That policy also extends to juveniles in Illinois, Louisiana and Pennsylvania. A total of 6,807 juveniles were serving life terms in 2008, 1,755 without the possibility of parole. California again led the nation in the number of juveniles serving life terms, with 2,623.
"The expansion of life sentences suggests that we're rapidly losing faith in the rehabilitation model," said Ashley Nellis, the report's main author.
De Angelo McVay, 42, is serving a life term with no possibility of parole at the maximum security state prison in Lancaster, Calif., for his role in the kidnapping and torture of a man.
He said in an interview Wednesday that he had used his 10 years in prison to reform himself, taking ministry classes, participating in the prison chapel program, becoming vice chairman of his prison yard and avoiding behavioral demerits.
"I'm remorseful for what I did," he said. "But I got no chance at parole, and I know guys who have committed killings and they have parole."
Supporters of longer sentences for criminals, including victims rights organizations, prosecutors and police associations, often cite public safety, the deterrent effect of punishment and the need to remove criminals from society.
But the number of aging inmates serving life sentences has risen sharply as the sluggish economy has shrunk state budgets. By 2004, the number of inmates over 50 had nearly doubled from a decade earlier, to more than 20 percent, according to the report. Older inmates cost more because they have more health needs. California, for example, spends $98,000 to $138,000 a year on each prisoner over 50, compared with the national average of about $35,000 a year.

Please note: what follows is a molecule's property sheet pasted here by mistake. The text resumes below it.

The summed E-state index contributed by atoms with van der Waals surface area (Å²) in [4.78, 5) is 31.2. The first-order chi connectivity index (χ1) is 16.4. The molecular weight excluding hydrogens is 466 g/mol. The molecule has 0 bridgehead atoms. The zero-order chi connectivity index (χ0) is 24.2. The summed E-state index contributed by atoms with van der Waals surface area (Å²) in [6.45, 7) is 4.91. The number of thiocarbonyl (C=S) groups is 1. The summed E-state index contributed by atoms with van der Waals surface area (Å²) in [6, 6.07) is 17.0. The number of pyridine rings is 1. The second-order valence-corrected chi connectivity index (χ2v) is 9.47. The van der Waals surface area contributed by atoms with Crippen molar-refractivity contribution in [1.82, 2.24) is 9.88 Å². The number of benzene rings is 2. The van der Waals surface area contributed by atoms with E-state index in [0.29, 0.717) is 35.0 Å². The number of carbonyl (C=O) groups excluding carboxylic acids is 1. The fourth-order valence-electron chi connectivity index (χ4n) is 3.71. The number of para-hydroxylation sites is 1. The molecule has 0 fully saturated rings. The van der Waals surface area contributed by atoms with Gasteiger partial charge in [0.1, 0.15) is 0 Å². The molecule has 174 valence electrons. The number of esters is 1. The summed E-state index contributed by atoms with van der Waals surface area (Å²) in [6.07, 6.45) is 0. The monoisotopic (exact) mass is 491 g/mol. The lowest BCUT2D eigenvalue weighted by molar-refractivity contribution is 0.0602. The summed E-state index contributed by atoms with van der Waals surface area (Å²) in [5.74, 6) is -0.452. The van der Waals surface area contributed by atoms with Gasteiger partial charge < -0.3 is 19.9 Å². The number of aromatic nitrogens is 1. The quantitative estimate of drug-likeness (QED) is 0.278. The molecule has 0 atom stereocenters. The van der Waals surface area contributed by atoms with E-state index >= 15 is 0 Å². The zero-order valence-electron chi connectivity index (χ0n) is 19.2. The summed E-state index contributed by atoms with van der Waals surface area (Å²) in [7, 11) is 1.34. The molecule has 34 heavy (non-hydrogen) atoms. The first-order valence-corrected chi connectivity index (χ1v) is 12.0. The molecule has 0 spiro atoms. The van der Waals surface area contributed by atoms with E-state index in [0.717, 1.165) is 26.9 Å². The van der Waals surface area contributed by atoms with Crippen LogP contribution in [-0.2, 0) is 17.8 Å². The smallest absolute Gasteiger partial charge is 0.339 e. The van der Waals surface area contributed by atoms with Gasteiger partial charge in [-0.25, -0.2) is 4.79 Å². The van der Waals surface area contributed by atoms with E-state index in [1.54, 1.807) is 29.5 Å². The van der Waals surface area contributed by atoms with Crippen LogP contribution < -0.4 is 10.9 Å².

But Professor Petersilia said she was skeptical that economic arguments alone would persuade voters to treat inmates serving life terms -- most of whom have committed violent felonies like murder, rape, kidnapping and robbery -- with more leniency.
"All the public opinion polls say that everybody will reconsider sentencing for nonviolent offenders or drug offenders, but they're not willing to do anything different for violent offenders," Professor Petersilia. In fact, she added, polls show support for even harsher sentences for sex offenses and other violent crimes.
Burk Foster, a criminal justice professor at Saginaw Valley State University in Michigan and an expert on the Louisiana penitentiary system, said the expansion of life sentences started at the Louisiana State Penitentiary at Angola, the nation's largest maximum penitentiary, in the early 1970s, when most people sentenced to life terms were paroled after they had been deemed fit to re-enter society.
"Angola was a prototype of a lifer's prison," said Professor Foster. "In 1973, Louisiana changed its life sentencing law so that lifers would no longer be parole eligible, and they applied that law more broadly over time to include murder, rape, kidnapping, distribution of narcotics and habitual offenders."
Professor Foster said sentencing more prisoners to life sentences was an abandonment of the "corrective" function of prisons.
"Rehabilitation is not an issue at Angola," he said. "They're just practicing lifetime isolation and incapacitation."
The full report, 1 in 11 Prisoners Serving Life Sentences; available from The Sentencing Project at http://www.sentencingproject.org/detail/news.cfm?news_id=754&id=167